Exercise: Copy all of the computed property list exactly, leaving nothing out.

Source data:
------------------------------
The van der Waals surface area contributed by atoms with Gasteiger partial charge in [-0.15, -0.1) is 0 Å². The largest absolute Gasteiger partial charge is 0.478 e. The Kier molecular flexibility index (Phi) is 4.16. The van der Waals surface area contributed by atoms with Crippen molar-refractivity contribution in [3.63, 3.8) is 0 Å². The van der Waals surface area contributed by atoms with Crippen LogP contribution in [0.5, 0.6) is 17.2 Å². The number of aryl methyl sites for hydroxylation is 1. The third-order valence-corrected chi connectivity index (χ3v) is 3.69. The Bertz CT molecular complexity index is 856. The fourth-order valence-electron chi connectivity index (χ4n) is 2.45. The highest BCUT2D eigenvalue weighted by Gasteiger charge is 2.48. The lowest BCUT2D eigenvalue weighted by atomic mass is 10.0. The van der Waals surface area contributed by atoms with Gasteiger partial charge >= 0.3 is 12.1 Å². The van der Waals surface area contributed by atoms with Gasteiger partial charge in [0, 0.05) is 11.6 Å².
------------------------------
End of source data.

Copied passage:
The van der Waals surface area contributed by atoms with Gasteiger partial charge in [-0.15, -0.1) is 0 Å². The largest absolute Gasteiger partial charge is 0.478 e. The Kier molecular flexibility index (Phi) is 4.16. The van der Waals surface area contributed by atoms with Crippen molar-refractivity contribution in [3.63, 3.8) is 0 Å². The van der Waals surface area contributed by atoms with Crippen LogP contribution in [0.5, 0.6) is 17.2 Å². The number of aryl methyl sites for hydroxylation is 1. The third-order valence-corrected chi connectivity index (χ3v) is 3.69. The Bertz CT molecular complexity index is 856. The fourth-order valence-electron chi connectivity index (χ4n) is 2.45. The highest BCUT2D eigenvalue weighted by Gasteiger charge is 2.48. The lowest BCUT2D eigenvalue weighted by atomic mass is 10.0. The van der Waals surface area contributed by atoms with Gasteiger partial charge >= 0.3 is 12.1 Å². The van der Waals surface area contributed by atoms with Gasteiger partial charge in [0, 0.05) is 11.6 Å².